While I highly appreciate the SRT-303's light metering system and viewfinder, it's still worth mentioning that with all these systems in place, capturing a photo with the SRT-303 could take some time. In general, there are three settings to adjust before you would be ready to shoot your shots: the shutter speed, the aperture, and the focus. Once you fix those, you also need to work on staying steady when advancing the film and pressing the shutter to prevent movement of the camera during exposure and avoid blurred pictures. This can be quite a challenge considering the weight and bulk of the camera. The SRT-303's body itself weighs 710g, and its lens 305g. Sturdy and robust as it may be, the SRT-303 might not be the camera for you if you are looking for a light and compact camera that you can easily stuff in your bag as you go about your day.
Granted, the shooting process is essentially the same with all SLR film cameras. It even gets more elaborate with many other cameras out there. So in the strict context of SLRs, I really can't complain about the SRT-303. However, if you are looking for a camera that would allow you to shoot your shots more quickly and easily, the SRT-303 might not be it. In fact, an SLR camera might not be it altogether. Perhaps a point-and-shoot camera would be a better fit instead.
Minolta SRT-303: Final Verdict
I've had a great time shooting with the Minolta SRT-303 in general. Its viewfinder is big, bright, and clear, and I love how it acts as an information center in the way it provides a reading of the exposure level, aperture measurement, and shutter speed, all at a glance. Its light metering system is accurate and it helps when composing and framing photos. It contributes greatly to an enjoyable shooting experience and I am here for it.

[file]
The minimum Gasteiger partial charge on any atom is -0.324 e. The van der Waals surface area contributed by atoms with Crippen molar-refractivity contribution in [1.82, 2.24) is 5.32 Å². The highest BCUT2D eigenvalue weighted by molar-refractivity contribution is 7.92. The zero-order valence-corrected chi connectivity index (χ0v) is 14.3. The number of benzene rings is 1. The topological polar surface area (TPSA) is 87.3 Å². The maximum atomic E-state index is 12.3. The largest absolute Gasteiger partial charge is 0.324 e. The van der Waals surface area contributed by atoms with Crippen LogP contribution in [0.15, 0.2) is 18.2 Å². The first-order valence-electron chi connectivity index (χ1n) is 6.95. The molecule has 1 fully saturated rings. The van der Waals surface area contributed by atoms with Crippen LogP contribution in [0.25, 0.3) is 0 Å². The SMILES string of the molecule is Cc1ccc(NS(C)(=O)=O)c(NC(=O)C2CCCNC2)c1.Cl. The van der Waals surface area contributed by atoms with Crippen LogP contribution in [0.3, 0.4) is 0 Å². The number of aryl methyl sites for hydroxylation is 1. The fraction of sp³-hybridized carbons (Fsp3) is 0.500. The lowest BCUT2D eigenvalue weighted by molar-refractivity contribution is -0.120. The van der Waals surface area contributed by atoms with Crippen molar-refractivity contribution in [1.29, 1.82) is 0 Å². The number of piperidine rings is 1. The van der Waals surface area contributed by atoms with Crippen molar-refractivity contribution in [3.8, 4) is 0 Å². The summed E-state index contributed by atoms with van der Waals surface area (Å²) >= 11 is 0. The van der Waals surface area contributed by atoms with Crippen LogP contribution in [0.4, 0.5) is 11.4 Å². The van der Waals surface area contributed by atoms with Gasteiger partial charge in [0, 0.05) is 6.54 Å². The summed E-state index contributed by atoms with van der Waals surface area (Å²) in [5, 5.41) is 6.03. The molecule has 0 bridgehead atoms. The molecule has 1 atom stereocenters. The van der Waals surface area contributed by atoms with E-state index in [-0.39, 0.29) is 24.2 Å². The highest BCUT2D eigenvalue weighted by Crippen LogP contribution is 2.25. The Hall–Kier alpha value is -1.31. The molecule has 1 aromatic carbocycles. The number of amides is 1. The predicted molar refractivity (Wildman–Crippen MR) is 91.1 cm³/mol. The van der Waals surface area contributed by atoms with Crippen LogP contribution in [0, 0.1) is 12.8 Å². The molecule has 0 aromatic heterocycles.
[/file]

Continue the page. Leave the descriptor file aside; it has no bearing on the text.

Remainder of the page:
The SRT-303's build is also robust and sturdy, truly showcasing Minolta's excellent craftsmanship and mechanical design. This removes much of the fear of breaking the camera's parts when tinkering with its settings, or when loading, advancing, and rewinding the film.
With its sturdy build, however, comes the camera's size and weight, which I would say are slightly on the bulkier and heavier side. This can make it more challenging to steady the camera when shooting to avoid movement and prevent blurred pictures. It also makes the camera less suitable to use for extended periods of handheld shooting or travel.
The shooting process might take some time as you adjust the aperture, shutter speed, and focus, but that is simply how it can be with SLR cameras. In fact, the SRT-303 is quite easy to use when compared to other SLRs out there, which is why I think it would appeal to beginners, while at the same time also appealing to experienced photographers.
If you are looking for a shooting experience that is even quicker and easier, though, the SRT-303 might not be the best film camera for you, especially when also taking its size and weight into consideration. In fact, an SLR camera might not be it altogether. I would suggest a point-and-shoot camera instead. I, myself, have been an avid user of the Olympus AF-1 point-and-shoot and can definitely vouch for it. Or, if you have more cash to burn you can always go for the Contax T2 just like these celebrities.